Agile Software Development Made Faster, More Secure

Managing open source in an agile software development process
While the value proposition that open source offers to agile software development teams is tremendous, the enterprises adopting these tools may still inadvertently get into licensing and other legal hassles. However, there are ways to avoid these pitfalls. Read on to know how…

Managing open source in an agile software development process
Agile software development has evolved as an increasingly popular methodology for developing software. By integrating project management and software engineering practices, agile development
enables the development of high quality software in a timely manner. This method is being increasingly adopted by software companies, whether they are in product development, software outsourcing, or in engineering and R&D departments, as a best practice to deliver duly tested and perfectly working software solutions.

How open source can add velocity to agile development

In the last two decades, open source software has had a revolutionary impact on the software industry. Experts believe that even agile development methodologies can be efficiently augmented by hybrid development processes, in which internally developed code is supported by the use of open source software.

There are hundreds of thousands of open source components available for reuse. These software are modular, component-oriented and standards-based, making them convenient for developer teams, especially those that are into agile software development, to conveniently pick and choose these available pieces of code, and use them in the process of software development.

The smart re-use of open source components increases the velocity of agile development initiatives, and reduces development costs, while accelerating a team’s ability to incorporate more valuable features in its products.

“This helps agile developers to save time, which otherwise is spent in reinventing the wheel each time they work on new projects,” affirms Rohit Sharma, vice president, Lyra Infosystems.

Using “free” code, responsibly

It is important to know that while open source software is free, it is not a “free lunch”. Leveraging open source software requires the ability to search for, evaluate and select open source components that complement the existing software development processes. While open source offers tremendous productivity enhancement opportunities, it is not always easy to find and assess the best open source component for a particular software development process.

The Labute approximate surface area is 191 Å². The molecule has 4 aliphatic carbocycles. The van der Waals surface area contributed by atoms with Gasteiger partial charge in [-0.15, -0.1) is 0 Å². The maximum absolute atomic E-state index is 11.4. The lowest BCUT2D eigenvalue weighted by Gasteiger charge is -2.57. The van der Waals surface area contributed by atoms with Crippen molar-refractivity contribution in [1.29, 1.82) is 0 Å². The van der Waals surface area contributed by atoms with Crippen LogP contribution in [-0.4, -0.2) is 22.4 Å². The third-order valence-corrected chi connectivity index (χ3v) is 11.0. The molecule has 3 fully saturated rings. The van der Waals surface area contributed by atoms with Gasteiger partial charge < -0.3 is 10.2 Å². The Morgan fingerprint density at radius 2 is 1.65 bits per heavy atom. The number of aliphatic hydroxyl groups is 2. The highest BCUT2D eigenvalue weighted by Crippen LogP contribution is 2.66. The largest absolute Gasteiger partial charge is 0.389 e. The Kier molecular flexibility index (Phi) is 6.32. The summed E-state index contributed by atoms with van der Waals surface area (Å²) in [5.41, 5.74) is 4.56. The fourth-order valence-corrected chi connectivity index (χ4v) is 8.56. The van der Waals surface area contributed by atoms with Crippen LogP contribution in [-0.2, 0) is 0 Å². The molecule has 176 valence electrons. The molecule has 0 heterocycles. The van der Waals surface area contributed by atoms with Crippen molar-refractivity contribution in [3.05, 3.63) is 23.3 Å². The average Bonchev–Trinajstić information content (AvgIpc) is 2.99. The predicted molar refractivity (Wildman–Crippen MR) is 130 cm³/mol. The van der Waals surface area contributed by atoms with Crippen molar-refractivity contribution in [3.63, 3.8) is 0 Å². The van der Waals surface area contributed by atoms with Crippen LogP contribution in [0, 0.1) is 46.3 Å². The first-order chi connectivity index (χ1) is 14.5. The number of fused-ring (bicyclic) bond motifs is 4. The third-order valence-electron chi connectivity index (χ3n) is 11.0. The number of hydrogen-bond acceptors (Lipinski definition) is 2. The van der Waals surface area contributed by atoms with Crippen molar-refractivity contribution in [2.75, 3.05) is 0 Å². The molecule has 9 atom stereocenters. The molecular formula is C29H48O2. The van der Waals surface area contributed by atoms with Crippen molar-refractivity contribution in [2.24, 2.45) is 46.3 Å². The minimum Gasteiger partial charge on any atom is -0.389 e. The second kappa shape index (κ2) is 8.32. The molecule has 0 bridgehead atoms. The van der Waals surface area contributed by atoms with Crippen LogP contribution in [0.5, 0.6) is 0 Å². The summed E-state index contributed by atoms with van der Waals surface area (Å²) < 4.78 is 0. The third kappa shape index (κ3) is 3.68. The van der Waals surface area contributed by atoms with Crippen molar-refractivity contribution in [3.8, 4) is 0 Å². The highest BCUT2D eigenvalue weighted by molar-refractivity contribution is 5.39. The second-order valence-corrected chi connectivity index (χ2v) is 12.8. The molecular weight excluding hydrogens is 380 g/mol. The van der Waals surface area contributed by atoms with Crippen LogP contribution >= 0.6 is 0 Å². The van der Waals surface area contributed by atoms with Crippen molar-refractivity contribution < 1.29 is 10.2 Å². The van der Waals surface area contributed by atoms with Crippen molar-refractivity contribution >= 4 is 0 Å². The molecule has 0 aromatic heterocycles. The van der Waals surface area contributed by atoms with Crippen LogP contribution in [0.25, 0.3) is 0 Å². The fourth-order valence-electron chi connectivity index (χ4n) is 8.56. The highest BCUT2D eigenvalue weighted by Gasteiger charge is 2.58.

Using open source software also necessitates taking approval from an organisation’s internal legal departments or policy committees to ensure that the licence, support and security obligations associated with the code chosen by the product development teams are acceptable to the enterprise.

It is also important for development teams and/or legal counsels to evaluate the community behind the code, to assess how well the code is supported, and how frequently it is updated.

In addition, verify that the code complies with export restrictions on cryptographic code. Finding open source and cryptography in a given code base is usually associated with base-lining code for future reference, explains Sharma.

These challenges and related processes are unique to hybrid development, and require a management platform that automates the process of open source code selection, management and deployment, in a way that it can be seamlessly integrated into existing agile development tools and processes.

The way forward

While there is no denying the fact that agile development can be tremendously enhanced by the use of open source, it must include a process where development teams can ensure the components they select are approved and in-compliance with corporate policies and legal obligations. In order to do this, development teams must have access to the right tools, including those that automate the management of open source code selection and deployment.

By implementing industry standard platforms like Black Duck Protex, developers can find relevant components of the code, assess its security levels and maturity, and understand the associated licensing requirements at any and every stage of agile software development, reveals Sharma.

He explains: “Black Duck Protex enables organisations to identify appropriate open source code for agile software development, and lists all related legal obligations associated with its use. This enables organisations to efficiently and confidently reuse code, even if that code is unfamiliar to the organisation.”

Certainly, if developers in your organisation too make use of pieces of ‘free’ software to speed up the product development process, it would be worth investing your time in evaluating the relevance of a tool such as Black Duck — so that while you leverage the advantages of open source, your firm ensures it is managing the compliance issues associated with the use of open source software.


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